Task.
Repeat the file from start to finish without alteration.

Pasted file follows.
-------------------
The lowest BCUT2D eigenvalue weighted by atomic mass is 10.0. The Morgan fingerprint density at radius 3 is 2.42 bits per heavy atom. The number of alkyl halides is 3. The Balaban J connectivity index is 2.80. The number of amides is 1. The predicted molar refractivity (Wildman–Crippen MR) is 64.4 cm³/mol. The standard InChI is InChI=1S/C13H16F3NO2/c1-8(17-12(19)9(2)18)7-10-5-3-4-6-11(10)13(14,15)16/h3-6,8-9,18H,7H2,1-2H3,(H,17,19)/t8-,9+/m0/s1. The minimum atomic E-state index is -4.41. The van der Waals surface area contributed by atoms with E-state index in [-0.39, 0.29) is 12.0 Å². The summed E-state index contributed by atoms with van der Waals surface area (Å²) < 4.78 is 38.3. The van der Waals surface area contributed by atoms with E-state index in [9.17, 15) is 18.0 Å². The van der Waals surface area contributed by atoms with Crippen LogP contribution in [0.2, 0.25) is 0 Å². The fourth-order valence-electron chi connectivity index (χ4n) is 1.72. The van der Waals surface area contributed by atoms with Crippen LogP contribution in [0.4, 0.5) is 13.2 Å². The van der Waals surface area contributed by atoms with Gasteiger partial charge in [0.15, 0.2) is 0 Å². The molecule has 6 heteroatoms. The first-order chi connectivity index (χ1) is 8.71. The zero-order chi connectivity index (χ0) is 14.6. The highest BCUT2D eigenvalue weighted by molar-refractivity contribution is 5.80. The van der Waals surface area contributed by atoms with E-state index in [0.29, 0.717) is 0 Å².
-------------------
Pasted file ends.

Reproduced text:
The lowest BCUT2D eigenvalue weighted by atomic mass is 10.0. The Morgan fingerprint density at radius 3 is 2.42 bits per heavy atom. The number of alkyl halides is 3. The Balaban J connectivity index is 2.80. The number of amides is 1. The predicted molar refractivity (Wildman–Crippen MR) is 64.4 cm³/mol. The standard InChI is InChI=1S/C13H16F3NO2/c1-8(17-12(19)9(2)18)7-10-5-3-4-6-11(10)13(14,15)16/h3-6,8-9,18H,7H2,1-2H3,(H,17,19)/t8-,9+/m0/s1. The minimum atomic E-state index is -4.41. The van der Waals surface area contributed by atoms with E-state index in [-0.39, 0.29) is 12.0 Å². The summed E-state index contributed by atoms with van der Waals surface area (Å²) < 4.78 is 38.3. The van der Waals surface area contributed by atoms with E-state index in [9.17, 15) is 18.0 Å². The van der Waals surface area contributed by atoms with Crippen LogP contribution in [0.2, 0.25) is 0 Å². The fourth-order valence-electron chi connectivity index (χ4n) is 1.72. The van der Waals surface area contributed by atoms with Crippen LogP contribution in [0.4, 0.5) is 13.2 Å². The van der Waals surface area contributed by atoms with Gasteiger partial charge in [0.15, 0.2) is 0 Å². The molecule has 6 heteroatoms. The first-order chi connectivity index (χ1) is 8.71. The zero-order chi connectivity index (χ0) is 14.6. The highest BCUT2D eigenvalue weighted by molar-refractivity contribution is 5.80. The van der Waals surface area contributed by atoms with E-state index in [0.29, 0.717) is 0 Å².